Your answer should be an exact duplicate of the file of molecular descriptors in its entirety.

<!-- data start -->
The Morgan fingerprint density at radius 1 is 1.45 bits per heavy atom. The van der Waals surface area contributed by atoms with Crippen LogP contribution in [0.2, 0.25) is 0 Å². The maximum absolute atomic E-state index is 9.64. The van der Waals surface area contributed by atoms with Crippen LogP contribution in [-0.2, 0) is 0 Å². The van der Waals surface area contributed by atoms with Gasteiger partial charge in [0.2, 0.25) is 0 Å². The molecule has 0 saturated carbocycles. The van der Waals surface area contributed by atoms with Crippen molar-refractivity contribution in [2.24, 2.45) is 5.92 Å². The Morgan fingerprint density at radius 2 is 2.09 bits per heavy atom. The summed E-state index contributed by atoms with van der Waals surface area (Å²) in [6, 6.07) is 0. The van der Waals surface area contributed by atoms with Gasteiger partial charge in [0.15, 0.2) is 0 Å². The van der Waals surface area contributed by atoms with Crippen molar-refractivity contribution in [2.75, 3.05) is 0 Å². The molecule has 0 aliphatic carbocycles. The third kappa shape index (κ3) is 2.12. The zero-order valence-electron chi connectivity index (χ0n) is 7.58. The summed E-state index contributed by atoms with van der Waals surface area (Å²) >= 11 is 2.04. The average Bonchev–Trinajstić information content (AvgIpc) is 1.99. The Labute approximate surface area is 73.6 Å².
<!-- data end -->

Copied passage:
The Morgan fingerprint density at radius 1 is 1.45 bits per heavy atom. The van der Waals surface area contributed by atoms with Crippen LogP contribution in [0.2, 0.25) is 0 Å². The maximum absolute atomic E-state index is 9.64. The van der Waals surface area contributed by atoms with Crippen LogP contribution in [-0.2, 0) is 0 Å². The van der Waals surface area contributed by atoms with Gasteiger partial charge in [0.2, 0.25) is 0 Å². The molecule has 0 saturated carbocycles. The van der Waals surface area contributed by atoms with Crippen molar-refractivity contribution in [2.24, 2.45) is 5.92 Å². The Morgan fingerprint density at radius 2 is 2.09 bits per heavy atom. The summed E-state index contributed by atoms with van der Waals surface area (Å²) in [6, 6.07) is 0. The van der Waals surface area contributed by atoms with Gasteiger partial charge in [0.15, 0.2) is 0 Å². The van der Waals surface area contributed by atoms with Crippen molar-refractivity contribution in [2.75, 3.05) is 0 Å². The molecule has 0 aliphatic carbocycles. The third kappa shape index (κ3) is 2.12. The zero-order valence-electron chi connectivity index (χ0n) is 7.58. The summed E-state index contributed by atoms with van der Waals surface area (Å²) >= 11 is 2.04. The average Bonchev–Trinajstić information content (AvgIpc) is 1.99. The Labute approximate surface area is 73.6 Å².